In this article I will try and convince you why using the 8 point grid is the best go-to grid there is, and why it can be applied to almost any digital design project you got going on, but especially product design.
Introduction to the 8pt grid
First of all: what’s pt?
pt = point.
Have you ever wondered why we use such small artboards while the devices we design for are huge? My iPhone XR isn’t 414-by-896-pixels wide, it’s actually 828-by-1792-pixel, twice as much!
What happens is this:
The artboard is rendered at twice as much pixels, since the iPhone XR has a Retina display that has twice as much pixels per inch (ppi), than a regular screen.
In the case of the iPhone X, the artboard is rendered at 3 times as much, since it has a Super Retina display that has 3 times as much ppi.
Designing for the smallest size allows us to scale our assets into the different sizes the different devices require, while maintaining pixel-perfect rendering. And so, 1pt can be translated into 1, 4 or 9 pixels at the @1x, @2x and @3x sizes, respectively.
So if we have an icon at the size of 16px, when we’ll export that icon at @2x and @3x, the rendered images will be 32px and 48px respectively, and will suit Retina and Super Retina displays.
For Apple’s guidelines on the subject of image size and resolution.
Several reasons, the first being that it scales perfectly in all the different screen displays (including android’s @0.75 and @1.5).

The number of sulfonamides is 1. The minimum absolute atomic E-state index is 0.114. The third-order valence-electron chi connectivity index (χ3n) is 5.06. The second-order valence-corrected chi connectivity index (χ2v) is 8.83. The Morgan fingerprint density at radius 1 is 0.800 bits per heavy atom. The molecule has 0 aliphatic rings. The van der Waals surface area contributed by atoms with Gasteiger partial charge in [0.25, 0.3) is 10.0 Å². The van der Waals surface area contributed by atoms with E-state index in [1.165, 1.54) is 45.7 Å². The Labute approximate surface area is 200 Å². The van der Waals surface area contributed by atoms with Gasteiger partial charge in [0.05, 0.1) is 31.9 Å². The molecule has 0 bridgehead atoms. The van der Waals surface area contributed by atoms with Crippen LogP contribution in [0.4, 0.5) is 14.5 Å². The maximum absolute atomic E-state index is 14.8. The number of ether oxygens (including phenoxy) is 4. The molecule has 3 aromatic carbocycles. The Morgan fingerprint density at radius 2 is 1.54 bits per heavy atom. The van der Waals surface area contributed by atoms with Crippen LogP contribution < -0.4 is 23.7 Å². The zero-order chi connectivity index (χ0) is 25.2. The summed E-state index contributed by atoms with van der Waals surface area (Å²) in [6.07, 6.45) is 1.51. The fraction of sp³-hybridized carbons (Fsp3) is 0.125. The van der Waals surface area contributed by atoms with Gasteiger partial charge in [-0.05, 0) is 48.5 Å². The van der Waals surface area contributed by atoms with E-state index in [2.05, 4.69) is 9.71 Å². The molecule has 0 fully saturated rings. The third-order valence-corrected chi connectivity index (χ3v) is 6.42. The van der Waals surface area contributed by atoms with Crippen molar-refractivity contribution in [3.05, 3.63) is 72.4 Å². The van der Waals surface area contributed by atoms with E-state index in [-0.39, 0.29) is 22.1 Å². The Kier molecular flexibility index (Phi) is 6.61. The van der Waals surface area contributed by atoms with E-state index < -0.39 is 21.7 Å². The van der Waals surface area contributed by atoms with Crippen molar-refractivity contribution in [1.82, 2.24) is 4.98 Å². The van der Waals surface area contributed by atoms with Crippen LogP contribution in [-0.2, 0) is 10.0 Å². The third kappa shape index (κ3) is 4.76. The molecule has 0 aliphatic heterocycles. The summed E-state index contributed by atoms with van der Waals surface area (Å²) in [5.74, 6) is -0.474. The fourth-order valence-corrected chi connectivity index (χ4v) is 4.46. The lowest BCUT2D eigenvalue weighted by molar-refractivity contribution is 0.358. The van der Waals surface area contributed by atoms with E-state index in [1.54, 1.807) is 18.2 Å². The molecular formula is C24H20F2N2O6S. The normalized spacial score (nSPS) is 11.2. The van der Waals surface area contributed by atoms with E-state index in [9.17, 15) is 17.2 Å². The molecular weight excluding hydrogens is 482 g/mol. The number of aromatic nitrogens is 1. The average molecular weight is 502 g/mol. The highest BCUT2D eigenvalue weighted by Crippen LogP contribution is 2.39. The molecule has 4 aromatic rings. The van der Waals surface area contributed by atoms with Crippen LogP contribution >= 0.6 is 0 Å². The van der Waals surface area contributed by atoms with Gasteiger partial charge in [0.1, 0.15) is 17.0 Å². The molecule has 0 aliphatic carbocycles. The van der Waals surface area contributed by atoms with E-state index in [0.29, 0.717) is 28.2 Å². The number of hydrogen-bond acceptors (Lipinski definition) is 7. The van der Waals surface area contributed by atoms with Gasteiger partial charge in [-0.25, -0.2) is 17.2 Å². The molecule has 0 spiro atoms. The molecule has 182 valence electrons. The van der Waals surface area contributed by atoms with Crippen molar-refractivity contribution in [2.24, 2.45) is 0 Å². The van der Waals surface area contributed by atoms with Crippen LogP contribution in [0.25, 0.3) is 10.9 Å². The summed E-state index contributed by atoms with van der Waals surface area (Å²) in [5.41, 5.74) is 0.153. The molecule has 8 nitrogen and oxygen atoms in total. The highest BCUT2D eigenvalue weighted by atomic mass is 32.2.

The second reason, well, Apple and Google advise so, albeit without stating too many reasons why.
The third reason — it’s a good basic unit to work with. the numbers 4 and 8 are easily multiplied, they provide flexible and consistent, yet distinct enough, steps between them. They’re kind of fun when you get use to them 🤓.
When I establish a typographic system, I strive to keep my styles distinct enough yet consistent, so my design will have that inner logic that gives the design that Je ne sais quoi feeling.
While font sizes may vary and stray from the 8 multiplication, it’s important the line height will not. The Paragraph font size can be 15 pixels for example, but the line height should be a multiplication of 8, so 24px is an acceptable value.
In order to create a consistent typography system fast, I use one of my favorite tools: Grid Lover.
Tip: Any font you got installed on your machine, will be displayed by entering the font’s name exactly as you would in a CSS document; usually, simply the font’s name.